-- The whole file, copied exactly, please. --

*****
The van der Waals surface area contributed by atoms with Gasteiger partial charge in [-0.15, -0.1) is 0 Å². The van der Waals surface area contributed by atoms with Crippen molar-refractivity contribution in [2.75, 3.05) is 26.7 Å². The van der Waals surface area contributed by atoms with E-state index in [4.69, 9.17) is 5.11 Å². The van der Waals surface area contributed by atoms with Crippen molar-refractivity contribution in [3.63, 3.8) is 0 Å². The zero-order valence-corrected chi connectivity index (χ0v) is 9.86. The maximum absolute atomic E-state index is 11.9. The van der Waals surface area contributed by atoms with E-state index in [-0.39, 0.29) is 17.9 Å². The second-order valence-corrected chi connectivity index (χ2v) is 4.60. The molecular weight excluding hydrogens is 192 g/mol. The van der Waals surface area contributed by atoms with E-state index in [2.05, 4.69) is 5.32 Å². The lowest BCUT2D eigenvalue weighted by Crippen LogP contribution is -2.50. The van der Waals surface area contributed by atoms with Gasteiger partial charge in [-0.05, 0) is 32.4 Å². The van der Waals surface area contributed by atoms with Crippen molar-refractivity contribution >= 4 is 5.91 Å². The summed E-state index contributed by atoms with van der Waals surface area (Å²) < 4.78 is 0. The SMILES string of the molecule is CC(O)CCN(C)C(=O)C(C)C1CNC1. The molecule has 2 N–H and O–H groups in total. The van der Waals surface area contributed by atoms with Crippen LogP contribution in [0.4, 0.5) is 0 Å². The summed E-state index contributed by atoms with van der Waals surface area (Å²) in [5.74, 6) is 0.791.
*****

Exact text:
The van der Waals surface area contributed by atoms with Gasteiger partial charge in [-0.15, -0.1) is 0 Å². The van der Waals surface area contributed by atoms with Crippen molar-refractivity contribution in [2.75, 3.05) is 26.7 Å². The van der Waals surface area contributed by atoms with E-state index in [4.69, 9.17) is 5.11 Å². The van der Waals surface area contributed by atoms with Crippen molar-refractivity contribution in [3.63, 3.8) is 0 Å². The zero-order valence-corrected chi connectivity index (χ0v) is 9.86. The maximum absolute atomic E-state index is 11.9. The van der Waals surface area contributed by atoms with E-state index in [-0.39, 0.29) is 17.9 Å². The second-order valence-corrected chi connectivity index (χ2v) is 4.60. The molecular weight excluding hydrogens is 192 g/mol. The van der Waals surface area contributed by atoms with E-state index in [2.05, 4.69) is 5.32 Å². The lowest BCUT2D eigenvalue weighted by Crippen LogP contribution is -2.50. The van der Waals surface area contributed by atoms with Gasteiger partial charge in [-0.05, 0) is 32.4 Å². The van der Waals surface area contributed by atoms with Crippen molar-refractivity contribution >= 4 is 5.91 Å². The summed E-state index contributed by atoms with van der Waals surface area (Å²) < 4.78 is 0. The SMILES string of the molecule is CC(O)CCN(C)C(=O)C(C)C1CNC1. The molecule has 2 N–H and O–H groups in total. The van der Waals surface area contributed by atoms with Crippen LogP contribution in [0.4, 0.5) is 0 Å². The summed E-state index contributed by atoms with van der Waals surface area (Å²) in [5.74, 6) is 0.791.